“Epithet (noun): A characterizing word or phrase, whether a singular descriptive adjective or special appellation for a person or thing; personally disparaging expression or label; slur. Adjective: epithetic, epithetical.

‘The British restrictions go back in part to a 1562 pronouncement of Commons that “no reviling or nipping word must be used.” Today’s guide prescribes rules of “good temper and moderation” for parliamentary debate and is an extension of Sir Thomas Erskine May’s 1844 treatise on parliamentary usage. The following epithets are expressly forbidden: lie, liar, villain, hypocrite, Pharisee, criminal, slanderer, traitor, hooligan, blackguard, murderer, cad, dog, swine, stool pigeon, bastard, jackass, puppy (or its extension, cheeky young pup), ruffian, rat, guttersnipe, member returned by the refuse of a large constituency. Permitted, on the other hand, are Parliamentary leper, purveyor of inexactitude, goose, and halfwit. Mario Pei, The Story of the English Language.”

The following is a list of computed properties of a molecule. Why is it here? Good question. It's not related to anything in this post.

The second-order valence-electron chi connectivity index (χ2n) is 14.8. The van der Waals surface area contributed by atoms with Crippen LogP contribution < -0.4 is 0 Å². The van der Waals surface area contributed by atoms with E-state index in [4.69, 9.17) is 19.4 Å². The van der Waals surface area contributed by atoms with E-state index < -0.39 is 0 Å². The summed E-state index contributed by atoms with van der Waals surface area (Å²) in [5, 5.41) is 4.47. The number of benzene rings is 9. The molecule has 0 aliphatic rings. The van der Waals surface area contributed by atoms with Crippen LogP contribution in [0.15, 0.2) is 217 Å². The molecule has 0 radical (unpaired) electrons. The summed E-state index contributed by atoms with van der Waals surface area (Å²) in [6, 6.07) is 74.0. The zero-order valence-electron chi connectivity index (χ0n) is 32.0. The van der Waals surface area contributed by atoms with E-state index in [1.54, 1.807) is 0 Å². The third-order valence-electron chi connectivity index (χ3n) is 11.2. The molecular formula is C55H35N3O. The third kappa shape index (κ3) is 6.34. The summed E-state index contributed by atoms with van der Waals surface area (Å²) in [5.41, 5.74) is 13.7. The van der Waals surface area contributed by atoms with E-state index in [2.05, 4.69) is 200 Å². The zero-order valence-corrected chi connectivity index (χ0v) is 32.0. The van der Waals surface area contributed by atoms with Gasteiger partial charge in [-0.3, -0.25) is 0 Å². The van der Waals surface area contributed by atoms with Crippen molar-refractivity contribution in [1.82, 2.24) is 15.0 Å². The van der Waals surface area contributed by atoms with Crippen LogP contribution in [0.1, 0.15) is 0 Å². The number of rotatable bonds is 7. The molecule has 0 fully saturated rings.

Excerpted from: Grambs, David. The Random House Dictionary for Writers and Readers. New York: Random House, 1990.

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